Results: In our series of 100 patients, the minimum age was 10 and maximum was 50 years, eighty six had scrotal pain, 81 had testicular swelling and 25 patients presented with infertility, the operation time for laparoscopic varicocelectomy 48 minutes (mean) and in open surgery was 57 minutes (mean), We observed that postoperative analgesic requirement was almost equal in both groups, average hospital stay of 35.6 hours and 50.6 hours were observed in laparoscopic and open groups respectively.
Conclusion: In our study of 100 patients it was observed that the results of laparoscopic varicocelectomy were comparable to open technique with minimum morbidity, shorter hospital stay and with the advantage of treating bilateral varicoceles without any additional incisions. Also, laparoscopic varicocelectomy produces better overall patient satisfaction and hence can be considered as a preferred surgical technique although sperm analysis results were the same in both methods.
Aim: To evaluate the laparoscopic approach to adrenalectomy throughout a decade in a single area, focussing on complication rates and the effect of surgeon experience. Given the relative rareness and pathological heterogeneity of adrenal tumors, there is still some debate as to whether the laparoscopic approach is suitable for all situations. Initially, laparoscopy was not recommended for pheochromocytomas, because of the possibility of adrenergic crisis. Subsequent questions were raised as to its appropriateness for large tumors (>6 cm) and metastatic deposits due to the technical difficulty of dissection. There has also been an increased number of incidental tumors (‘incidentalomas’) discovered while imaging for other reasons (e.g., on CT or MRI).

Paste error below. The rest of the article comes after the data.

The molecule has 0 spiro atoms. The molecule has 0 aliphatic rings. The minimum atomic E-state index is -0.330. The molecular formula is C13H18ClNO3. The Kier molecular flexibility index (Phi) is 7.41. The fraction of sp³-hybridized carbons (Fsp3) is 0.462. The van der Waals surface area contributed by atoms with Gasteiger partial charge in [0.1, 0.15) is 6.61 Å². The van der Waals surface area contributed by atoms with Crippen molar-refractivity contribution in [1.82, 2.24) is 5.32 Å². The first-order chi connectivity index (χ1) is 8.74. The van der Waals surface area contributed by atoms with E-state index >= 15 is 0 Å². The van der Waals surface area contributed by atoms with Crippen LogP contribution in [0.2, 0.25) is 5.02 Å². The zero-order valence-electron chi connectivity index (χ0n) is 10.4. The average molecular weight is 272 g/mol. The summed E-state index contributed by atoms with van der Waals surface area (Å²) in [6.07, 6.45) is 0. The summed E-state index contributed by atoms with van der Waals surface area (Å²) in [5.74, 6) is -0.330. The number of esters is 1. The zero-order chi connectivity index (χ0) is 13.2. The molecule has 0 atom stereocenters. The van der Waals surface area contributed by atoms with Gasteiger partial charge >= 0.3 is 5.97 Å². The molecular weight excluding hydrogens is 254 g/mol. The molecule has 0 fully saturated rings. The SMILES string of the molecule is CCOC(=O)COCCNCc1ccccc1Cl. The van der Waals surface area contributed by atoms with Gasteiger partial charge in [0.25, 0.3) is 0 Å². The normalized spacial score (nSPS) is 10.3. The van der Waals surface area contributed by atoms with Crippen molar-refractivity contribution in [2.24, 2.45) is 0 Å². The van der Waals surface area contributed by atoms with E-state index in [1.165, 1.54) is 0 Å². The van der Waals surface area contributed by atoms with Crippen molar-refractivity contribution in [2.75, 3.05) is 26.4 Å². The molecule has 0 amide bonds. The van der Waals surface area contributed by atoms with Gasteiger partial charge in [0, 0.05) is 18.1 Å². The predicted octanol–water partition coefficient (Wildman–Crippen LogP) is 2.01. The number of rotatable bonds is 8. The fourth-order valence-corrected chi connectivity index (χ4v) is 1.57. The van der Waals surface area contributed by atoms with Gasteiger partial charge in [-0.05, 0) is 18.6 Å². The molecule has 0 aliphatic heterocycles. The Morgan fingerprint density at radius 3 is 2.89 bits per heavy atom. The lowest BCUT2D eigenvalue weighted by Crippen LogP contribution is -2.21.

Materials and methods: De-identified data was collected of all laparoscopic adrenalectomies within the last decade via electronic and physical chart review, in addition to review of pathology reports.
Results: Ninety-seven adrenalectomies were performed. The complication rate was 8%, and 40% of cases were incidentalomas. Tumor pathologies noted were: non-secretory adenomas (35%), aldosterone-secreting adenomas (18.6%), adrenal metastases (17.5%), pheochromocytomas (13.4%), simple cysts (4.1%) and other pathologies (11.3%). The most significant decrease in operative time was between 2005–2008 and 2009 (p <0.0001). No significant relationship between complications and size of a tumor, nor pathology of a tumor was found.
Conclusion and clinical significance: Laparoscopic adrenalectomy in this center has a complication rate similar to other published rates and appears to be a safe procedure for large tumors and various pathologies. There is also a demonstrable effect of surgeon experience on operative time.
DOI: 10.5005/jp-journals-10033-1341 |
Open Access |
How to cite |
How To Cite
How to cite this article:
Kumar J, Raina R. Laparoscopic Repair of Non-midline Abdominal Wall Hernia: Retrospective Analysis of Cases done by a Single Surgeon in the Past Four Years. World J Lap Surg 2018; 11 (2):85-89.
Aim: Abdominal wall ventral hernias are either midline or nonmidline. Non-midline abdominal wall hernias are not a common entity and even rarer is a lateral ventral hernia. Laparoscopic management of these hernias are surgically challenging, and outcomes are unpredictable. This study aims to evaluate and analyze the results of laparoscopic repair of comparatively rare non-midline hernias done at the tertiary teaching hospital in the span of last four years.
Material and methods: For this retrospective descriptive study, from record file, all cases of laparoscopic ventral hernia repair done in the last four years (from 01/01/2012 to 01/01/2016) by the main author at Lady Hardinge Medical College screened and out of these, total of thirteen cases (n-13) of non-midline ventral hernia selected for their data analysis.